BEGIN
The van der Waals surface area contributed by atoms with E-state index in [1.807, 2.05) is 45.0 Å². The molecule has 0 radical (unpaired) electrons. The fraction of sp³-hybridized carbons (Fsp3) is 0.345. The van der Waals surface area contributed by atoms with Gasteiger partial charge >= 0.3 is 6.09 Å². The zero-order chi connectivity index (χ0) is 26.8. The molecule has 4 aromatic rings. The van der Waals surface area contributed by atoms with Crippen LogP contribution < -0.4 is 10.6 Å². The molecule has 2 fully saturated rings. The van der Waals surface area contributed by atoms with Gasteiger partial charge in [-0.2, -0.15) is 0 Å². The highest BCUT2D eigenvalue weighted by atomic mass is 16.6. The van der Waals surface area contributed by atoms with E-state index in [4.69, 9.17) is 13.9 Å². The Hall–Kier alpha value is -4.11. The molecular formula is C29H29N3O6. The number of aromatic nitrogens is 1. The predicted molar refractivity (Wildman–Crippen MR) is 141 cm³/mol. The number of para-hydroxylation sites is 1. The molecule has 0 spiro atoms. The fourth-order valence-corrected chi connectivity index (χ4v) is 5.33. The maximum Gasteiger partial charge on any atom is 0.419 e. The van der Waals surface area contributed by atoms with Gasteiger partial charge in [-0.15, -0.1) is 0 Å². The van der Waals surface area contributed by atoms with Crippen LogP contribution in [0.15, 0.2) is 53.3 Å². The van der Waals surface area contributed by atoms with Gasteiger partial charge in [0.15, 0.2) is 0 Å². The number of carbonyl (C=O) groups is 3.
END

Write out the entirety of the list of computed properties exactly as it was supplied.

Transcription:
The van der Waals surface area contributed by atoms with E-state index in [1.807, 2.05) is 45.0 Å². The molecule has 0 radical (unpaired) electrons. The fraction of sp³-hybridized carbons (Fsp3) is 0.345. The van der Waals surface area contributed by atoms with Gasteiger partial charge >= 0.3 is 6.09 Å². The zero-order chi connectivity index (χ0) is 26.8. The molecule has 4 aromatic rings. The van der Waals surface area contributed by atoms with Crippen LogP contribution < -0.4 is 10.6 Å². The molecule has 2 fully saturated rings. The van der Waals surface area contributed by atoms with Gasteiger partial charge in [-0.2, -0.15) is 0 Å². The highest BCUT2D eigenvalue weighted by atomic mass is 16.6. The van der Waals surface area contributed by atoms with E-state index in [4.69, 9.17) is 13.9 Å². The Hall–Kier alpha value is -4.11. The molecular formula is C29H29N3O6. The number of aromatic nitrogens is 1. The predicted molar refractivity (Wildman–Crippen MR) is 141 cm³/mol. The number of para-hydroxylation sites is 1. The molecule has 0 spiro atoms. The fourth-order valence-corrected chi connectivity index (χ4v) is 5.33. The maximum Gasteiger partial charge on any atom is 0.419 e. The van der Waals surface area contributed by atoms with Gasteiger partial charge in [-0.15, -0.1) is 0 Å². The van der Waals surface area contributed by atoms with Crippen LogP contribution in [0.15, 0.2) is 53.3 Å². The van der Waals surface area contributed by atoms with Gasteiger partial charge in [0.15, 0.2) is 0 Å². The number of carbonyl (C=O) groups is 3.